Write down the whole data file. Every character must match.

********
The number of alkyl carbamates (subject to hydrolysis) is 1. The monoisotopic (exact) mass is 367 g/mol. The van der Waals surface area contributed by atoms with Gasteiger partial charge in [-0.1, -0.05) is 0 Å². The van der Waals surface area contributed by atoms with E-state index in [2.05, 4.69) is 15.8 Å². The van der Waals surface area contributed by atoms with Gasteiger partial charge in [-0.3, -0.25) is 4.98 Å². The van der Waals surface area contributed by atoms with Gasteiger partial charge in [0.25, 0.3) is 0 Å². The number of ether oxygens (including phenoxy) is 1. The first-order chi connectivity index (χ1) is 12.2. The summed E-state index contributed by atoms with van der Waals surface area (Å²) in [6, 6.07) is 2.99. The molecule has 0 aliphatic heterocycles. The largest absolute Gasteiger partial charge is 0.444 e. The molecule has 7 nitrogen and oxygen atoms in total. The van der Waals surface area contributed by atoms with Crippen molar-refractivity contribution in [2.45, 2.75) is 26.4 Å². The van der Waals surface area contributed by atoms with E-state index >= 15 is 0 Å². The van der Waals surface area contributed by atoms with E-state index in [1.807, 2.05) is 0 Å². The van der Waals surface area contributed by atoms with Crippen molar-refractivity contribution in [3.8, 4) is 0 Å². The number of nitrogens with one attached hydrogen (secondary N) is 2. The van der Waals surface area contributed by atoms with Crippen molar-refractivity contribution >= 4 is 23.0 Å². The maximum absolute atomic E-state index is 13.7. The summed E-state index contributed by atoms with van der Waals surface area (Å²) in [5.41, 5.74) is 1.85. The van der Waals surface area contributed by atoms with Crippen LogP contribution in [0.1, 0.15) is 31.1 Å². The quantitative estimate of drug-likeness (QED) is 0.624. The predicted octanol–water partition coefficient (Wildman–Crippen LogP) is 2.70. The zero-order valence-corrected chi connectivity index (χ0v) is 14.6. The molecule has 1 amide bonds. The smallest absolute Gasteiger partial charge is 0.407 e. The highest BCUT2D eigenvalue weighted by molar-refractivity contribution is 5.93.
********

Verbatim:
The number of alkyl carbamates (subject to hydrolysis) is 1. The monoisotopic (exact) mass is 367 g/mol. The van der Waals surface area contributed by atoms with Gasteiger partial charge in [-0.1, -0.05) is 0 Å². The van der Waals surface area contributed by atoms with E-state index in [2.05, 4.69) is 15.8 Å². The van der Waals surface area contributed by atoms with Gasteiger partial charge in [-0.3, -0.25) is 4.98 Å². The van der Waals surface area contributed by atoms with Gasteiger partial charge in [0.25, 0.3) is 0 Å². The number of ether oxygens (including phenoxy) is 1. The first-order chi connectivity index (χ1) is 12.2. The summed E-state index contributed by atoms with van der Waals surface area (Å²) in [6, 6.07) is 2.99. The molecule has 0 aliphatic heterocycles. The largest absolute Gasteiger partial charge is 0.444 e. The molecule has 7 nitrogen and oxygen atoms in total. The van der Waals surface area contributed by atoms with Crippen molar-refractivity contribution in [2.45, 2.75) is 26.4 Å². The van der Waals surface area contributed by atoms with E-state index >= 15 is 0 Å². The van der Waals surface area contributed by atoms with E-state index in [1.807, 2.05) is 0 Å². The van der Waals surface area contributed by atoms with Crippen molar-refractivity contribution in [3.8, 4) is 0 Å². The number of nitrogens with one attached hydrogen (secondary N) is 2. The van der Waals surface area contributed by atoms with Crippen molar-refractivity contribution >= 4 is 23.0 Å². The maximum absolute atomic E-state index is 13.7. The summed E-state index contributed by atoms with van der Waals surface area (Å²) in [5.41, 5.74) is 1.85. The van der Waals surface area contributed by atoms with Crippen LogP contribution in [0.1, 0.15) is 31.1 Å². The quantitative estimate of drug-likeness (QED) is 0.624. The predicted octanol–water partition coefficient (Wildman–Crippen LogP) is 2.70. The zero-order valence-corrected chi connectivity index (χ0v) is 14.6. The molecule has 1 amide bonds. The smallest absolute Gasteiger partial charge is 0.407 e. The highest BCUT2D eigenvalue weighted by molar-refractivity contribution is 5.93.